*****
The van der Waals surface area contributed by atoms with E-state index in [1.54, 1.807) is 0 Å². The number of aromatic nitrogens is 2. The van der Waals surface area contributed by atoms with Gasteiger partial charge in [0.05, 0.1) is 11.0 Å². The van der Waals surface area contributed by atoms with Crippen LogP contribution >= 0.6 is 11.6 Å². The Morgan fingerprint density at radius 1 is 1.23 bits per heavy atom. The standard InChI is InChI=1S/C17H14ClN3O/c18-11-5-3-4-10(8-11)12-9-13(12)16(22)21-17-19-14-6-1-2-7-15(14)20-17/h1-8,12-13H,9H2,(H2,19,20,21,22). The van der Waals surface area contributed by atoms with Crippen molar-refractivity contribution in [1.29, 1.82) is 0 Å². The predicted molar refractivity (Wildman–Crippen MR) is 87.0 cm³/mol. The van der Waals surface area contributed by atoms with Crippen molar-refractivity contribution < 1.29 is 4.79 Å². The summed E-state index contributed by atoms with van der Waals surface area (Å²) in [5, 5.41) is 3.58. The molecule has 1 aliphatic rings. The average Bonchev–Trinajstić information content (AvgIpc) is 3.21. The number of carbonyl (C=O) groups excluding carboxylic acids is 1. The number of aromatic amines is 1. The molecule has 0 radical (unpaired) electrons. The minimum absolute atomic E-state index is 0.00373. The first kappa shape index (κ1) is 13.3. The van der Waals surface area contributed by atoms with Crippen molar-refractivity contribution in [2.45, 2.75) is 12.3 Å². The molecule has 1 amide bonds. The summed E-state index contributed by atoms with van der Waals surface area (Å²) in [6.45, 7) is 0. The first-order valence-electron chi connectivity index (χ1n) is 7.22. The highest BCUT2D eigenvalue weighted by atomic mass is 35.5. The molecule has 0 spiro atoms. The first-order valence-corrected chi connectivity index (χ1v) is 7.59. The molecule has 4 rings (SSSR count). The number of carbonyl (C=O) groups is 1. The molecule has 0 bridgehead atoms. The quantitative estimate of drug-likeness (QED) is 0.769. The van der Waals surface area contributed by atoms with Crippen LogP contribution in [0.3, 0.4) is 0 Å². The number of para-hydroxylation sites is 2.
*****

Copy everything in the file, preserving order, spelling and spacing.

The van der Waals surface area contributed by atoms with E-state index in [1.54, 1.807) is 0 Å². The number of aromatic nitrogens is 2. The van der Waals surface area contributed by atoms with Gasteiger partial charge in [0.05, 0.1) is 11.0 Å². The van der Waals surface area contributed by atoms with Crippen LogP contribution >= 0.6 is 11.6 Å². The Morgan fingerprint density at radius 1 is 1.23 bits per heavy atom. The standard InChI is InChI=1S/C17H14ClN3O/c18-11-5-3-4-10(8-11)12-9-13(12)16(22)21-17-19-14-6-1-2-7-15(14)20-17/h1-8,12-13H,9H2,(H2,19,20,21,22). The van der Waals surface area contributed by atoms with Crippen molar-refractivity contribution in [1.29, 1.82) is 0 Å². The predicted molar refractivity (Wildman–Crippen MR) is 87.0 cm³/mol. The van der Waals surface area contributed by atoms with Crippen molar-refractivity contribution < 1.29 is 4.79 Å². The summed E-state index contributed by atoms with van der Waals surface area (Å²) in [5, 5.41) is 3.58. The molecule has 1 aliphatic rings. The average Bonchev–Trinajstić information content (AvgIpc) is 3.21. The number of carbonyl (C=O) groups excluding carboxylic acids is 1. The number of aromatic amines is 1. The molecule has 0 radical (unpaired) electrons. The minimum absolute atomic E-state index is 0.00373. The first kappa shape index (κ1) is 13.3. The van der Waals surface area contributed by atoms with Crippen molar-refractivity contribution in [2.45, 2.75) is 12.3 Å². The molecule has 1 amide bonds. The summed E-state index contributed by atoms with van der Waals surface area (Å²) in [6.45, 7) is 0. The first-order valence-electron chi connectivity index (χ1n) is 7.22. The highest BCUT2D eigenvalue weighted by atomic mass is 35.5. The molecule has 0 spiro atoms. The first-order valence-corrected chi connectivity index (χ1v) is 7.59. The molecule has 4 rings (SSSR count). The number of carbonyl (C=O) groups is 1. The molecule has 0 bridgehead atoms. The quantitative estimate of drug-likeness (QED) is 0.769. The van der Waals surface area contributed by atoms with Crippen LogP contribution in [0.3, 0.4) is 0 Å². The number of para-hydroxylation sites is 2.